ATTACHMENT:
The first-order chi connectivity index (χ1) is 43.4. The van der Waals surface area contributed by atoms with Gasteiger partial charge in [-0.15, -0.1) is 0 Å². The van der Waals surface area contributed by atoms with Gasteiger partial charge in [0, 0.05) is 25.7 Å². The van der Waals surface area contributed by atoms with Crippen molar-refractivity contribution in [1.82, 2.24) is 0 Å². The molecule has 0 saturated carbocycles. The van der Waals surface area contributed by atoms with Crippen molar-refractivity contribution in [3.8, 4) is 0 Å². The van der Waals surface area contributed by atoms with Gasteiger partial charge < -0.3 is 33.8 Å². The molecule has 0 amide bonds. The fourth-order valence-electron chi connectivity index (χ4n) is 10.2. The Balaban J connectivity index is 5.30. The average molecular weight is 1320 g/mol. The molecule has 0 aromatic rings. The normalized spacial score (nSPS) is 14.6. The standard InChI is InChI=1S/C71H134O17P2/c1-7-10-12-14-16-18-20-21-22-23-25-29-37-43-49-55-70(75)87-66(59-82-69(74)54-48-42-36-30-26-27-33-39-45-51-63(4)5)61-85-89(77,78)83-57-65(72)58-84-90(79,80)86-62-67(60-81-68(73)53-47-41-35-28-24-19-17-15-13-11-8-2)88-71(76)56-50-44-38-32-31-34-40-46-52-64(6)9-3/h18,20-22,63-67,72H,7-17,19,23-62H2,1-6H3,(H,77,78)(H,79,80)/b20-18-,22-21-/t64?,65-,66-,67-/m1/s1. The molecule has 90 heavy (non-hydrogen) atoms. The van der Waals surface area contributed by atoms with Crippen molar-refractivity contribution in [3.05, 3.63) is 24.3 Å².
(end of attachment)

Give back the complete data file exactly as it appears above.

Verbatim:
The first-order chi connectivity index (χ1) is 43.4. The van der Waals surface area contributed by atoms with Gasteiger partial charge in [-0.15, -0.1) is 0 Å². The van der Waals surface area contributed by atoms with Gasteiger partial charge in [0, 0.05) is 25.7 Å². The van der Waals surface area contributed by atoms with Crippen molar-refractivity contribution in [1.82, 2.24) is 0 Å². The molecule has 0 saturated carbocycles. The van der Waals surface area contributed by atoms with Crippen molar-refractivity contribution in [3.8, 4) is 0 Å². The van der Waals surface area contributed by atoms with Gasteiger partial charge < -0.3 is 33.8 Å². The molecule has 0 amide bonds. The fourth-order valence-electron chi connectivity index (χ4n) is 10.2. The Balaban J connectivity index is 5.30. The average molecular weight is 1320 g/mol. The molecule has 0 aromatic rings. The normalized spacial score (nSPS) is 14.6. The standard InChI is InChI=1S/C71H134O17P2/c1-7-10-12-14-16-18-20-21-22-23-25-29-37-43-49-55-70(75)87-66(59-82-69(74)54-48-42-36-30-26-27-33-39-45-51-63(4)5)61-85-89(77,78)83-57-65(72)58-84-90(79,80)86-62-67(60-81-68(73)53-47-41-35-28-24-19-17-15-13-11-8-2)88-71(76)56-50-44-38-32-31-34-40-46-52-64(6)9-3/h18,20-22,63-67,72H,7-17,19,23-62H2,1-6H3,(H,77,78)(H,79,80)/b20-18-,22-21-/t64?,65-,66-,67-/m1/s1. The molecule has 90 heavy (non-hydrogen) atoms. The van der Waals surface area contributed by atoms with Crippen molar-refractivity contribution in [3.05, 3.63) is 24.3 Å².